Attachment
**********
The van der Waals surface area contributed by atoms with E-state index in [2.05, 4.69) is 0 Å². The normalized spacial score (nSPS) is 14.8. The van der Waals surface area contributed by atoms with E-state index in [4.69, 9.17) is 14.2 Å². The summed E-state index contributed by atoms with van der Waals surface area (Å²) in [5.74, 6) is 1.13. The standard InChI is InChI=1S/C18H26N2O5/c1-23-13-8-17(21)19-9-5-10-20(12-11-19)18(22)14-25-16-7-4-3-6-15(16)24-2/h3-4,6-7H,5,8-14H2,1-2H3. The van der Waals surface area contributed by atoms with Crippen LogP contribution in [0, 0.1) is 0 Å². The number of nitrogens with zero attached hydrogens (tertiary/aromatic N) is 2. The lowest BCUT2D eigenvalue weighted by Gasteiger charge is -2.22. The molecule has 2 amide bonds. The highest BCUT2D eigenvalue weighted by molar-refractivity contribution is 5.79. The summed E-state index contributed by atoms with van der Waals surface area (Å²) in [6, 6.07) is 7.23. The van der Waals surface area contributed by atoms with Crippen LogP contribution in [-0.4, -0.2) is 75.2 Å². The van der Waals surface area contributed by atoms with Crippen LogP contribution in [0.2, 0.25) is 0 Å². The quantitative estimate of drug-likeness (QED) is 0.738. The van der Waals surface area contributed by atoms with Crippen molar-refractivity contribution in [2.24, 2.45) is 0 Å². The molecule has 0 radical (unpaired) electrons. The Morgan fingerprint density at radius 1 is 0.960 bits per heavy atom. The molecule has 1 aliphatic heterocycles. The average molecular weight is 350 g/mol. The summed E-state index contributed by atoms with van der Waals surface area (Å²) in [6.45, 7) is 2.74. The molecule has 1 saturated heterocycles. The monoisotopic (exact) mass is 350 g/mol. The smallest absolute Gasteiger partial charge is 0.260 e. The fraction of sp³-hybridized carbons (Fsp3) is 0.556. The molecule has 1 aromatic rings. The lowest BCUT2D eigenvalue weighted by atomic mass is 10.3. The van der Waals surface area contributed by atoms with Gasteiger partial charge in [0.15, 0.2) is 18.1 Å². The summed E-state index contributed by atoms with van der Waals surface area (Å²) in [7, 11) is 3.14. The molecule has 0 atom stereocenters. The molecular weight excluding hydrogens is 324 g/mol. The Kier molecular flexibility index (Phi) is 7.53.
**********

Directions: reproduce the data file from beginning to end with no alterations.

The van der Waals surface area contributed by atoms with E-state index in [2.05, 4.69) is 0 Å². The normalized spacial score (nSPS) is 14.8. The van der Waals surface area contributed by atoms with E-state index in [4.69, 9.17) is 14.2 Å². The summed E-state index contributed by atoms with van der Waals surface area (Å²) in [5.74, 6) is 1.13. The standard InChI is InChI=1S/C18H26N2O5/c1-23-13-8-17(21)19-9-5-10-20(12-11-19)18(22)14-25-16-7-4-3-6-15(16)24-2/h3-4,6-7H,5,8-14H2,1-2H3. The van der Waals surface area contributed by atoms with Crippen LogP contribution in [0, 0.1) is 0 Å². The number of nitrogens with zero attached hydrogens (tertiary/aromatic N) is 2. The lowest BCUT2D eigenvalue weighted by Gasteiger charge is -2.22. The molecule has 2 amide bonds. The highest BCUT2D eigenvalue weighted by molar-refractivity contribution is 5.79. The summed E-state index contributed by atoms with van der Waals surface area (Å²) in [6, 6.07) is 7.23. The van der Waals surface area contributed by atoms with Crippen LogP contribution in [-0.4, -0.2) is 75.2 Å². The van der Waals surface area contributed by atoms with Crippen LogP contribution in [0.2, 0.25) is 0 Å². The quantitative estimate of drug-likeness (QED) is 0.738. The van der Waals surface area contributed by atoms with Crippen molar-refractivity contribution in [2.24, 2.45) is 0 Å². The molecule has 0 radical (unpaired) electrons. The Morgan fingerprint density at radius 1 is 0.960 bits per heavy atom. The molecule has 1 aliphatic heterocycles. The average molecular weight is 350 g/mol. The summed E-state index contributed by atoms with van der Waals surface area (Å²) in [6.45, 7) is 2.74. The molecule has 1 saturated heterocycles. The monoisotopic (exact) mass is 350 g/mol. The smallest absolute Gasteiger partial charge is 0.260 e. The fraction of sp³-hybridized carbons (Fsp3) is 0.556. The molecule has 1 aromatic rings. The lowest BCUT2D eigenvalue weighted by atomic mass is 10.3. The van der Waals surface area contributed by atoms with Gasteiger partial charge in [0.15, 0.2) is 18.1 Å². The summed E-state index contributed by atoms with van der Waals surface area (Å²) in [7, 11) is 3.14. The molecule has 0 atom stereocenters. The molecular weight excluding hydrogens is 324 g/mol. The Kier molecular flexibility index (Phi) is 7.53.